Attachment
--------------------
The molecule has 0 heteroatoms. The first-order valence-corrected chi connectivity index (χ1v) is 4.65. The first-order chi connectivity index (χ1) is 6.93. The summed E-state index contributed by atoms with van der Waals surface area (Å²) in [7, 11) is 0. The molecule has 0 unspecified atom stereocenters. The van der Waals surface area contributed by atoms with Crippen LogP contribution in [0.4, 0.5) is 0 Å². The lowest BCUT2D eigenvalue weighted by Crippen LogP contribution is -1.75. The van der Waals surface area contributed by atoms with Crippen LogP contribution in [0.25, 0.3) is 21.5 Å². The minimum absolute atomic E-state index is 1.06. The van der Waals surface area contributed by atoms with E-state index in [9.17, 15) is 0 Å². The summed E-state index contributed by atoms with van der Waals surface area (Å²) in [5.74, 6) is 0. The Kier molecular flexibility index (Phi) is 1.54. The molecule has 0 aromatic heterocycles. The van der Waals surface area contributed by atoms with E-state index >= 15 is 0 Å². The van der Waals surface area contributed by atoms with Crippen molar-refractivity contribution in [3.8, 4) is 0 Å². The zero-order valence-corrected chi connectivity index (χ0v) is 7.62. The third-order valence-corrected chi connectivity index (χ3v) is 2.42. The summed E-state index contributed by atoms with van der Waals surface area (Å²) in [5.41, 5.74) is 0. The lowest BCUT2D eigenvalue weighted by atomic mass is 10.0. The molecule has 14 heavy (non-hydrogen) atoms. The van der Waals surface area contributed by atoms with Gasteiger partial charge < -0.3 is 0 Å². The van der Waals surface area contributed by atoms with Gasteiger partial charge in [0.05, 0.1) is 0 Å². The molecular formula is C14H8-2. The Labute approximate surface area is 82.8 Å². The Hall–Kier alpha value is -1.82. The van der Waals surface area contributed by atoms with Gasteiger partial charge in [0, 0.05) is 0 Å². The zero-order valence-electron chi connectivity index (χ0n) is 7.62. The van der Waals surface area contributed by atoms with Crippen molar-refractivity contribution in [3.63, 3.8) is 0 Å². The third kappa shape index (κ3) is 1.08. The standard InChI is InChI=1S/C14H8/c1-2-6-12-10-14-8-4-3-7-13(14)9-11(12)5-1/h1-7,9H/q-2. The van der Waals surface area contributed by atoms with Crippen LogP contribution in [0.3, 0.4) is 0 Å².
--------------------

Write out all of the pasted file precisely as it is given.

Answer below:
The molecule has 0 heteroatoms. The first-order valence-corrected chi connectivity index (χ1v) is 4.65. The first-order chi connectivity index (χ1) is 6.93. The summed E-state index contributed by atoms with van der Waals surface area (Å²) in [7, 11) is 0. The molecule has 0 unspecified atom stereocenters. The van der Waals surface area contributed by atoms with Crippen LogP contribution in [0.4, 0.5) is 0 Å². The lowest BCUT2D eigenvalue weighted by Crippen LogP contribution is -1.75. The van der Waals surface area contributed by atoms with Crippen LogP contribution in [0.25, 0.3) is 21.5 Å². The minimum absolute atomic E-state index is 1.06. The van der Waals surface area contributed by atoms with E-state index in [9.17, 15) is 0 Å². The summed E-state index contributed by atoms with van der Waals surface area (Å²) in [5.74, 6) is 0. The Kier molecular flexibility index (Phi) is 1.54. The molecule has 0 aromatic heterocycles. The van der Waals surface area contributed by atoms with E-state index >= 15 is 0 Å². The van der Waals surface area contributed by atoms with Crippen molar-refractivity contribution in [3.8, 4) is 0 Å². The zero-order valence-corrected chi connectivity index (χ0v) is 7.62. The third-order valence-corrected chi connectivity index (χ3v) is 2.42. The summed E-state index contributed by atoms with van der Waals surface area (Å²) in [5.41, 5.74) is 0. The lowest BCUT2D eigenvalue weighted by atomic mass is 10.0. The molecule has 14 heavy (non-hydrogen) atoms. The van der Waals surface area contributed by atoms with Gasteiger partial charge < -0.3 is 0 Å². The van der Waals surface area contributed by atoms with Gasteiger partial charge in [0.05, 0.1) is 0 Å². The molecular formula is C14H8-2. The Labute approximate surface area is 82.8 Å². The Hall–Kier alpha value is -1.82. The van der Waals surface area contributed by atoms with Gasteiger partial charge in [0, 0.05) is 0 Å². The zero-order valence-electron chi connectivity index (χ0n) is 7.62. The van der Waals surface area contributed by atoms with Crippen molar-refractivity contribution in [3.63, 3.8) is 0 Å². The third kappa shape index (κ3) is 1.08. The standard InChI is InChI=1S/C14H8/c1-2-6-12-10-14-8-4-3-7-13(14)9-11(12)5-1/h1-7,9H/q-2. The van der Waals surface area contributed by atoms with Crippen LogP contribution in [0.3, 0.4) is 0 Å².